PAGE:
Important NOTE: paternity/parent DNA testing tends to look at only a handful of markers, usually anywhere from 13 to 26, sometimes as many as several hundred markers, maybe 200 – 400 or so. In comparison, genealogical DNA testing by 23andMe, AncestryDNA, FamilyTree DNA (FTDNA), FindMyPastDNA, LivingDNA, MyHeritageDNA, Geno 2.0, and Helix DNA tends to look at several hundred thousand markers at a minimum, between 100,000ish to around 1,000,000 or so, with an average of around 500,000 – 800,000 markers. End result – you are going to significant differences between a paternity/parent DNA test with maybe 13 – 400 markers than you will get with a genealogical DNA test that tests 100,000 – 1 million plus markers. Some companies, like DNATribes look at only CODIS (generally 13 – 26 markers) or CODIS plus a few other markers. HomeDNA offers some tests that look at 80,000 autosomal DNA markers. It is important to understand how many, or how few, markers are being looked at when doing any kind of DNA testing.
One of the most common explanations by non-experts for a DNA mismatch is Chimera or Chimerism – https://en.wikipedia.org/wiki/Chimera_(genetics) although a better article might be https://www.thisisinsider.com/what-is-a-human-chimera-and-how-does-it-happen-2017-11, or https://www.scientificamerican.com/article/3-human-chimeras-that-already-exist/. Exactly how common chimeras are is up for debate: https://bigthink.com/robby-berman/you-could-be-your-own-twin. I don’t think it’s anywhere near as common as some articles indicate, but it’s the leading answer by non-experts if you and a DNA match don’t match. I first became aware of the term through a CSI episode (2004) – https://www.imdb.com/title/tt0534653/ (NOTE: it’s an episode involving rape) long before I submitted my first DNA sample. I have yet to come across any reliable estimates on how common or uncommon the condition is supposed to be. This is different than chimera DNA resulting from bone marrow donation or the mother absorbing some of the child’s DNA during pregnancy. In the first case, your DNA may show as the DNA from your bone marrow donor or a mix of your DNA and the donor’s DNA. If it’s a close family member, then the chimera DNA would show as being related, but not necessarily as close as you expect. In the second case, it’s usually trace amounts of shared DNA although it should indicate a relationship.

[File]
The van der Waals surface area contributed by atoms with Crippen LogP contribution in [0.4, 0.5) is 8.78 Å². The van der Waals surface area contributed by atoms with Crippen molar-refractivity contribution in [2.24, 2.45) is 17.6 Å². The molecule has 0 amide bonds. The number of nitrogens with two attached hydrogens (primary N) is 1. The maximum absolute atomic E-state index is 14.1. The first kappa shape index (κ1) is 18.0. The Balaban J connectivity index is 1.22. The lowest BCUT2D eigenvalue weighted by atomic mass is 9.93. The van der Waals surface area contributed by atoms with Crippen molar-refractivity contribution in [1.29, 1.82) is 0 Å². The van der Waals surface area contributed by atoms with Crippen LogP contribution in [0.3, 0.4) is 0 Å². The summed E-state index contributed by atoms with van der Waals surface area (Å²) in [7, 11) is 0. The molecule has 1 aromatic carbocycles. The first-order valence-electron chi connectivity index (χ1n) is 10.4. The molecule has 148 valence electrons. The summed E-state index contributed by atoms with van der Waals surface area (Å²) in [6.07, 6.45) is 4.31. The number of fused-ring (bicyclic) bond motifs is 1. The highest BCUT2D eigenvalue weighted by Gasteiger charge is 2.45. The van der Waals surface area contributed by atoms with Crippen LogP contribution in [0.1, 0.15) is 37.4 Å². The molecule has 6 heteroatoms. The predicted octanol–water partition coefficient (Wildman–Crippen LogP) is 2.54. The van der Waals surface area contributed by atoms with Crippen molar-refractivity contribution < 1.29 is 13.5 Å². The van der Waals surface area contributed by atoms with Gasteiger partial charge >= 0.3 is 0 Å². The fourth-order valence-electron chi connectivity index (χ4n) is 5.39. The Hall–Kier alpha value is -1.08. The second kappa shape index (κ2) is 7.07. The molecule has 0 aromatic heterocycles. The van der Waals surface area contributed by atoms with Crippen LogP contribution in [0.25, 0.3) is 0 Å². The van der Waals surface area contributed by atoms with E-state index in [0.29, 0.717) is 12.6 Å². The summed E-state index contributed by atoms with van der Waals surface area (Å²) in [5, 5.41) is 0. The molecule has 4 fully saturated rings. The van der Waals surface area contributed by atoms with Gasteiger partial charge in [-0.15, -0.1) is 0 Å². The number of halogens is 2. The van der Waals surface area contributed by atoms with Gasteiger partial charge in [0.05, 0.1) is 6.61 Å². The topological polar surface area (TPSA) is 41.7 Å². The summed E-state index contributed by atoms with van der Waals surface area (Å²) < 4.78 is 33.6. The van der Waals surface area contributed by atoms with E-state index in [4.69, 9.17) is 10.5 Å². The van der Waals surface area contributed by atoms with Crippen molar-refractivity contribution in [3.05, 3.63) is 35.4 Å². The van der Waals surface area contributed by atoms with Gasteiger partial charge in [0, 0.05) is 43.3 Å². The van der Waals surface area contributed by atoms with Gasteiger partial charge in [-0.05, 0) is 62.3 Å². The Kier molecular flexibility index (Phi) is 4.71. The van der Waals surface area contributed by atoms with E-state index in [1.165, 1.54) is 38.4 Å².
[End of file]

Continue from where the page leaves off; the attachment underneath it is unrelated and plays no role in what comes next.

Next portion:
It’s worth noting that if you or a relative has chimera DNA as a result of absorbing a twin, you should still show as related, but not necessarily as closely as you might expect. There have been several cases where this condition explained DNA results:
https://www.academia.edu/202539/Which_Half_Is_Mommy_Tetragametic_Chimerism_and_Trans-Subjectivity or https://web.archive.org/web/20060526105634/http://www.five.tv/programmes/extraordinarypeople/twininside/
Some other chimera DNA related links:
If you need a bone marrow transplant, you may want to consider getting DNA samples done before the transplant. If you are doing or about to undergo chemotherapy or anything that suppresses your immune system, DNA testing temporarily may not be an option once you start the procedure, or you may need to do it before undergoing the procedure. Also, if you are about to undergo chemotherapy, it’s best to either DNA test before the chemotherapy or wait until several weeks, possibly two (2) months, after the last chemotherapy treatment. It’s less an issue with cheek swab DNA testing than it is with spit kit DNA testing or blood DNA testing. Cheek swab DNA testing relies on the skin cells of your cheek to get DNA.